sparkle kitchen: lemon ginger chia muffins
August 23, 2017
In the The Willowbee Tree story, “The Rarest Fruit”, Clancy loves all kinds of fruit, but what he wants more than anything is to taste rare fruits he has never had before. When the Willow Tree takes the children to Assam, India, Clancy encounters something particularly special—the very first lemon tree.
In our modern times, we take citrus fruit for granted, but not so long ago lemons and limes and oranges were actually rare and expensive. Even my own mother—who would love for me to tell you that's she's still quite young—likes to tell how she used to get an orange in the toe of her stocking each Christmas morning and it was considered a real treat.
I'm so glad that isn't the case anymore. Like Clancy's mom, I love to put a bit of lemon in everything. From a bit of zest rubbed onto grilled meats to a squeeze of juice over my lunchtime salads, lemons make just about everything a bit brighter and more joyful.
These muffins are no exception.
While they look a lot like traditional lemon poppy seed muffins, I've swapped out the poppy seeds for chia seeds, and the butter and milk for olive oil and Greek yogurt. Not only do those substitutions make these muffins a bit healthier—and thus maybe less of a “rare” treat—they also make them incredibly moist and tender.
I've also added a pinch of ginger to give them a little kick. The amount listed in the recipe below will result in just a hint of ginger in the finished muffins, but if you really love ginger feel free to add a little more.
Lemon Ginger Chia Muffins (makes 12 muffins)
2/3 cup Greek yogurt
½ cup olive oil
½ cup sugar
2 teaspoons vanilla
1 teaspoon (a piece about the size of the tip of your pinky) fresh grated ginger
1½ cups flour
1 teaspoon baking powder
¼ teaspoon baking soda
½ teaspoon salt
2 tablespoons chia seeds
Preheat your oven to 400 degrees.
In a large bowl, stir together the yogurt, olive oil, sugar, vanilla, the zest and juice of the lemon, and the grated ginger. Add the egg, and mix until the ingredients are well incorporated.
In a smaller bowl, mix the flour, baking powder, baking soda, and salt.
In two or three additions, gradually add the dry ingredients to the wet until the two are combined. Add the chia seeds last, and, again, stir them in well.
Spoon the batter into muffin papers or a well-oiled muffin pan. Bake for 15 minutes, or until a tester inserted in the center of a muffin comes out clean.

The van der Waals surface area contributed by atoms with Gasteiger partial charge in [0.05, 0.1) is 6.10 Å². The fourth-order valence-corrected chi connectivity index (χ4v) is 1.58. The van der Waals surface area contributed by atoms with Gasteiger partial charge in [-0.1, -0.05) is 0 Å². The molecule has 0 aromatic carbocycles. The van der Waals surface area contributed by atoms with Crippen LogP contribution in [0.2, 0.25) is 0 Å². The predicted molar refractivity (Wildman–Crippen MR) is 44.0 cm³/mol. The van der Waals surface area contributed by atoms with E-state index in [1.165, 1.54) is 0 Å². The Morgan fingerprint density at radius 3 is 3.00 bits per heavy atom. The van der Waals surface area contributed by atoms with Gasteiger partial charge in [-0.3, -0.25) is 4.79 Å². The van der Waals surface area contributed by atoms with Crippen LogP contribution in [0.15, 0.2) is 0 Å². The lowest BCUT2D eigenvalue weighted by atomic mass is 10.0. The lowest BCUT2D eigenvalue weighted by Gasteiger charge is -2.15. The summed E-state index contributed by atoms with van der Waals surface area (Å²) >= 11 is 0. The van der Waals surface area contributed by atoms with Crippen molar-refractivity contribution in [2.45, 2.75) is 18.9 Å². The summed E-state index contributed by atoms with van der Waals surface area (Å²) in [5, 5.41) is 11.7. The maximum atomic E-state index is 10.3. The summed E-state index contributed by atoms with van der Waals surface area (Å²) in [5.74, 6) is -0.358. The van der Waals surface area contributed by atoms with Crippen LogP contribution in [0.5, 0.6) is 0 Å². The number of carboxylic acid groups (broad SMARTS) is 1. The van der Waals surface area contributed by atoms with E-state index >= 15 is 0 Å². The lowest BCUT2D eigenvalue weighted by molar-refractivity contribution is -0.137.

These can be stored in an airtight container, and will keep very well for 3-4 days.
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About the Author
Sparkle Kitchen & Craft Blogger
The Sparkle Kitchen Series is created by Meryl Carver-Allmond.
Meryl lives in a hundred year old house near the prairie with her sweet husband, two pre-schoolers, one puppy, one gecko, and about ten chickens. While she's been writing since she could pick up a pen, in recent years she's discovered the joy of photography, too. She feels lucky to be able to combine those skills, along with a third passion--showing people that cooking for themselves can be healthy and fun--in her weekly Sparkle Kitchen posts.
When Meryl isn't writing for Sparkle Kitchen, you can find her on her personal blog, My Bit of Earth, where she writes about chickens, babies, knitting, gardening, food, photography, and whatever else tickles her fancy on any given day.
About The Willowbee Tree
In the backyard of an ordinary house on an ordinary street in an ordinary town, there was once a most extraordinary tree. It was an enormous Willow tree. In the middle of its trunk there was a hole. And if you found yourself near that willow tree with a certain wonder stirring in your heart, you might notice a colorful sparkle coming from that hole. And what was that sparkle? An invitation to go somewhere long ago and far far away. Follow the stories of Willowbee children – ordinary children who take some not-so-ordinary adventures through powers of their extraordinary Willow tree.